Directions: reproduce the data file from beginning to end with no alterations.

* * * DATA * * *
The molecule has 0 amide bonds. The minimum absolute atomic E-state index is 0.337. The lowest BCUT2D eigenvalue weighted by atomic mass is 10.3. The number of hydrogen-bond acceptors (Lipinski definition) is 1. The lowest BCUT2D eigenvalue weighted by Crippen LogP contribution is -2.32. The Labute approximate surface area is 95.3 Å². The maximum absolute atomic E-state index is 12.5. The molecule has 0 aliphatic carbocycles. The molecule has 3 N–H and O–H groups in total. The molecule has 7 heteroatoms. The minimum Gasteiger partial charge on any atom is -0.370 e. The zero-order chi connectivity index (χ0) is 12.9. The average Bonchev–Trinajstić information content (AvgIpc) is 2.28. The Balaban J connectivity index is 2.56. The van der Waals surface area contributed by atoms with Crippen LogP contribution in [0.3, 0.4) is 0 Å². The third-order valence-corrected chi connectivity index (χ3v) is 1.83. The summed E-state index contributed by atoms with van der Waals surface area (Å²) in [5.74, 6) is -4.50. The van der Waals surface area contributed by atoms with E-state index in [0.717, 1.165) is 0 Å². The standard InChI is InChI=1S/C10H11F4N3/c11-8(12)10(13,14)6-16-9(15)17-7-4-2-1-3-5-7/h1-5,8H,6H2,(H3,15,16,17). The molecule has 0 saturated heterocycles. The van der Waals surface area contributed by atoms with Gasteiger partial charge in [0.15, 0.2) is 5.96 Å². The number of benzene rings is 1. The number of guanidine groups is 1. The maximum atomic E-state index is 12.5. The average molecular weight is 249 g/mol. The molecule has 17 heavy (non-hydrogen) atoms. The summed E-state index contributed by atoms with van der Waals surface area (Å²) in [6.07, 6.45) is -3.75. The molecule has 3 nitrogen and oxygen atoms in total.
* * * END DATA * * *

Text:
The molecule has 0 amide bonds. The minimum absolute atomic E-state index is 0.337. The lowest BCUT2D eigenvalue weighted by atomic mass is 10.3. The number of hydrogen-bond acceptors (Lipinski definition) is 1. The lowest BCUT2D eigenvalue weighted by Crippen LogP contribution is -2.32. The Labute approximate surface area is 95.3 Å². The maximum absolute atomic E-state index is 12.5. The molecule has 0 aliphatic carbocycles. The molecule has 3 N–H and O–H groups in total. The molecule has 7 heteroatoms. The minimum Gasteiger partial charge on any atom is -0.370 e. The zero-order chi connectivity index (χ0) is 12.9. The average Bonchev–Trinajstić information content (AvgIpc) is 2.28. The Balaban J connectivity index is 2.56. The van der Waals surface area contributed by atoms with Crippen LogP contribution in [0.3, 0.4) is 0 Å². The third-order valence-corrected chi connectivity index (χ3v) is 1.83. The summed E-state index contributed by atoms with van der Waals surface area (Å²) in [5.74, 6) is -4.50. The van der Waals surface area contributed by atoms with E-state index in [0.717, 1.165) is 0 Å². The standard InChI is InChI=1S/C10H11F4N3/c11-8(12)10(13,14)6-16-9(15)17-7-4-2-1-3-5-7/h1-5,8H,6H2,(H3,15,16,17). The molecule has 0 saturated heterocycles. The van der Waals surface area contributed by atoms with Gasteiger partial charge in [0.15, 0.2) is 5.96 Å². The number of benzene rings is 1. The number of guanidine groups is 1. The maximum atomic E-state index is 12.5. The average molecular weight is 249 g/mol. The molecule has 17 heavy (non-hydrogen) atoms. The summed E-state index contributed by atoms with van der Waals surface area (Å²) in [6.07, 6.45) is -3.75. The molecule has 3 nitrogen and oxygen atoms in total.